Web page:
[6] Knobs for ¼-20 shafts (I was unable to find these at a hardware store or Home Depot as Stellafane suggested, however, Amazon had them)

[2] Mending Plates (Carriage Bolt head presses on these)

[1] Large metal handle (for carrying cradle and tube.)

[1] Box of #17 - 1¼" or 1½" wire brads

[24] 2" x 3/16" wooden dowels

The Pressure Beams and Triangles: ¾ inch N-N birch plywood.

[2] Pressure beams 16" by 1 ½"

[8] Triangles 4 ½" per side, [4] will have a notch cut into them for the pressure beam.

Note: I made the round cuts on the Triangles for a better fit using a jig saw and fitting them to the outer diameter of the optical tube.

1) Cut the Box Assembly to the dimensions above.

Prior assembly: 1) To the top piece drill six
5/16" holes approximately 3/4" from the edge centered over the pressure beam as recommended by Stellafane. Four holes near the ends are 1½ inches in; the two center holes in the top are centered. Using a clamp, press six ¼-20 Tee Nuts into each hole.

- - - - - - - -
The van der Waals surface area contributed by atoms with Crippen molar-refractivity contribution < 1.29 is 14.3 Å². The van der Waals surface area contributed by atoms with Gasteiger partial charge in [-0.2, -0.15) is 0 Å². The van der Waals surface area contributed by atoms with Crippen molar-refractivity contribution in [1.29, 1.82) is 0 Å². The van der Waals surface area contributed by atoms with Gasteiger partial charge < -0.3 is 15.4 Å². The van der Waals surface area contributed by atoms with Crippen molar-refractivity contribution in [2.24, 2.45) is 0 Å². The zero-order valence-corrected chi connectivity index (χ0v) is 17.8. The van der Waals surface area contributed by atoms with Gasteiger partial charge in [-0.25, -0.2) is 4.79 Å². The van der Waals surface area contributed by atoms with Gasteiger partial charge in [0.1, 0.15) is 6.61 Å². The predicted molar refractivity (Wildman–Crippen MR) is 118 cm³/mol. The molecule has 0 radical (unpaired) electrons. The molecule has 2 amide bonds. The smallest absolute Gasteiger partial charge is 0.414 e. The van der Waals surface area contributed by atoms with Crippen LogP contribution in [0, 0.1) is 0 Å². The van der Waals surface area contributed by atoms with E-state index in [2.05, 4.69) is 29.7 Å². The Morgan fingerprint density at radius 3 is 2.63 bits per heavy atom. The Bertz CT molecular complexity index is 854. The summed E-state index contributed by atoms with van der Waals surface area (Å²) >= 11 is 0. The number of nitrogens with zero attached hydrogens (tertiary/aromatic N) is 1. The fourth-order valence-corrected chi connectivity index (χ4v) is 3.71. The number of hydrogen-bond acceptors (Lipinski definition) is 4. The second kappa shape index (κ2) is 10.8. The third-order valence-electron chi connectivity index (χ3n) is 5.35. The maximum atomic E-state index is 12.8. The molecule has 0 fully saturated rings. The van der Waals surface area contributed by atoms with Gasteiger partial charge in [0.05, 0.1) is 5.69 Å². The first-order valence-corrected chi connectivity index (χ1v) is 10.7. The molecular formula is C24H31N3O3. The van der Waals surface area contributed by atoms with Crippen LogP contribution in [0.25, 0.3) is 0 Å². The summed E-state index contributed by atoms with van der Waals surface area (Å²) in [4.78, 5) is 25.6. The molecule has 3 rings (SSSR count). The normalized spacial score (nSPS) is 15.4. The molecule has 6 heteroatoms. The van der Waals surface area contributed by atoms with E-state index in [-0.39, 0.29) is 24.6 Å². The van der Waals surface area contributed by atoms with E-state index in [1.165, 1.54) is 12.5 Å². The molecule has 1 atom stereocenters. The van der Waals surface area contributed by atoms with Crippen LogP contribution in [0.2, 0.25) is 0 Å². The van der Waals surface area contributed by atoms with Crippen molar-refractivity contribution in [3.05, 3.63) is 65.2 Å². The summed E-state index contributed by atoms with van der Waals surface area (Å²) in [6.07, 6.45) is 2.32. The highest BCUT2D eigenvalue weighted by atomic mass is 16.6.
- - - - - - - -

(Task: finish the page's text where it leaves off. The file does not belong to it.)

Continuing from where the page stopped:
2) Assemble Wooden Parts (Box and Pressure Plates).

Assemble box with wood glue and #17 1¼" or 1½" wire brads (four per side). For added support, I added three 3/16" wooden dowels (and glued them in) to each joined piece. Check the squareness and clamp the whole unit for 24 hrs as recommended Stellafane Cradle. While the box is drying, assemble pressure beams. I used wood glue, 1 5/8" deck screws, and 3/16" wooden dowels.